Hereditary Cancers

Basic Facts of Hereditary Cancers

Cancer has become such a common disease that it is no surprise that many families have more than one family member who have had cancer. Sometimes, certain types of cancer seem to run in some families. Very often, it may due to certain risk factors shared by family members for example lifestyle and environmental factors such as smoking and high fat content diet that links to obesity, tend to be common traits in families and can increase cancer risks.

But in some cases the cancer is caused by an abnormal gene that is being passed along from generation to generation. Although this is often referred to as inherited cancer, what is inherited is the abnormal gene that can lead to cancer, not the cancer itself. Only about 5% to 10% of all cancers result directly from gene defects (called mutations) inherited from a parent. Hereditary Breast, Ovarian, and Prostate Cancer is one of the common types.

Hereditary Breast, Ovarian, and Prostate Cancer

Among all breast cancer patients, hereditary cancers constitute 10-15%.

When breast cancer occurs due to a hereditary cause, women tend to have breast cancer at a younger age (usually pre-menopausal). The most common gene mutations are in the BRCA 1 and BRCA 2 gene.

Mutations of BRCA 1 and BRCA 2 genes are one of the most important factors for developing hereditary breast and ovarian cancers. The two genes are inherited and cannot be changed by modifying your lifestyle, thus the risks cannot be overlooked.

Lifetime risk of breast cancer:

  • in women: 10 times higher than the population risk
  • in men: 60 times higher than the population risk

Lifetime risk of ovarian cancer:

  • 50 times more than the population risk.

Lifetime risk of prostate cancer:

  • 4.5 times more than the population risk.

It may also relate to other types of cancers such as pancreas, stomach, colon, laryngeal, bile duct, and melanoma.

Who should be tested?

The following personal and family medical history may indicate an increased likelihood of having BRCA mutations:

  1. Early onset of breast cancer (breast cancer diagnosis before 45 and below)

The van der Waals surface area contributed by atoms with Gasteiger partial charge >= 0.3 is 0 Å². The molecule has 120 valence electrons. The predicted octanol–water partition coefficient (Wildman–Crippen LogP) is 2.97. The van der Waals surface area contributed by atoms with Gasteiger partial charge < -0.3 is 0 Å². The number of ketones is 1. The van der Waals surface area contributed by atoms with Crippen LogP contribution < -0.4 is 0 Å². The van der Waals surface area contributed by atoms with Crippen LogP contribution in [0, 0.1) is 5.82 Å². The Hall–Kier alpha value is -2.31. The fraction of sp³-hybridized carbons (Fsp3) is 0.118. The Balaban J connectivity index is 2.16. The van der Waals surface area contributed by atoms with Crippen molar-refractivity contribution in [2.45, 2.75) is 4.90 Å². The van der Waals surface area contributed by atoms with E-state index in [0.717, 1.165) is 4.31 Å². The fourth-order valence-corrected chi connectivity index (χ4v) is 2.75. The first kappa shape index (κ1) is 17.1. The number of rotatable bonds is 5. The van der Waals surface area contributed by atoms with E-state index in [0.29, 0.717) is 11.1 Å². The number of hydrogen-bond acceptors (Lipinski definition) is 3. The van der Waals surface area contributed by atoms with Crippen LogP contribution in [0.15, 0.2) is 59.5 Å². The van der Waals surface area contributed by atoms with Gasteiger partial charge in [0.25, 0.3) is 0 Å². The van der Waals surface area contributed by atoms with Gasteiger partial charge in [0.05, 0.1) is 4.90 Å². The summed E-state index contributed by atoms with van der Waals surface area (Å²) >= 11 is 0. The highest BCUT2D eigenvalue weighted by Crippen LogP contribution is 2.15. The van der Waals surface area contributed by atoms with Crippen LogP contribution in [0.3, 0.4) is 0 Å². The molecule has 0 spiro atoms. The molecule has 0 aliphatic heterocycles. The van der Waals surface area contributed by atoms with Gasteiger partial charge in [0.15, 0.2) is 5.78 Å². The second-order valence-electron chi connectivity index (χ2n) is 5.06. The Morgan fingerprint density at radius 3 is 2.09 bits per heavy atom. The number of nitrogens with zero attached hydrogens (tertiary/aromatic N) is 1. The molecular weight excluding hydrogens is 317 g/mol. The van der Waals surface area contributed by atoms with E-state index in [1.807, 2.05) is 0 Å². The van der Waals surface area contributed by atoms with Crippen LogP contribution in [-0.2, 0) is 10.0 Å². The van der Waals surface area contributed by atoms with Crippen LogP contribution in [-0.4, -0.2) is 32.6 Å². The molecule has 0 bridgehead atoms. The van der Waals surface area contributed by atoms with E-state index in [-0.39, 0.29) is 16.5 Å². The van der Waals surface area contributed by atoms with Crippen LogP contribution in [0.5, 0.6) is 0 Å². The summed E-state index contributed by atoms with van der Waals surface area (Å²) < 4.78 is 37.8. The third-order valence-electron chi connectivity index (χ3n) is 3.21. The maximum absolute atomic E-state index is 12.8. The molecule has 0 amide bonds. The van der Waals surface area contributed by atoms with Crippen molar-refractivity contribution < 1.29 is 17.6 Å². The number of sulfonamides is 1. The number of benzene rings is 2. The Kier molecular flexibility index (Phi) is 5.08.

2. Early onset of ovarian cancer (ovarian cancer diagnosed before menopause especially)
  3. Multiple cases of breast cancer and related cancers (eg. Prostate cancer), especially with early onset
  4. Ovarian cancer (with family history of breast or ovarian cancer)
  5. Breast and ovarian cancer in the same woman
  6. Bilateral breast cancer
  7. Male breast cancer
  8. The one with breast, ovarian, and prostate cancer history in the family.
  9. First-degree relatives of mutated gene carrier.
  10. Some second-degree relatives of mutated gene carrier.

* The one who has youngest onset of related cancer in the family should be tested first

For other cancers, BRCA mutation test may be suitable if there is also a family history of breast cancer. However in certain circumstances it may be more appropriate to do genetic test to look for mutations in other genes. Our genetic counsellor will be able to give you suggestions following the genetic counselling session.

Pedigree (insert 2015 Breast Concern Action version-with graphics)


Management for High Risk Patients

Cancer surveillance for females

Although the current recommended breast cancer surveillance for women starts at age 40 and above, high risk individuals are recommended to begin a more intensive screening much earlier (at the age of 18). A monthly breast self-examination, bi-annual clinical breast examination, mammographic (to begin at the age of 25-30) and ultrasonic breast screening and magnetic resonance imaging (MRI) are recommended for high risk women (NCCN, 2015).

Cancer surveillance for males

For male carriers, periodic clinical examination of the breasts and regular screening for the prostate is necessary to prevent/detect tumour in an early stage. As prostate cancer risk was the most persistent finding for men with BRCA1 or BRCA2 germline mutation in families with cancer history, prostate specific antigen (PSA) and digital rectal examination (DRE) testing are recommended to be performed regularly, at least once a year (Berliner et al., 2013).

Prophylactic surgeries

Alternatively, individuals can opt for a more radical procedure to reduce the risk to a minimum. The removal of breasts (prophylactic mastectomy) and ovaries (prophylactic salpingo-oophorectomy) can reduce up to 90% of breast cancer incidence and 85% of ovarian cancer incidence in women with BRCA1/2 mutations. However, studies in Asia have shown that surveillance is still the most popular choice of management among Asian gene mutation carriers. The majority of high-risk females usually prefer close monitoring as mentioned with chemoprevention to lower the risk of developing breast and ovarian cancer.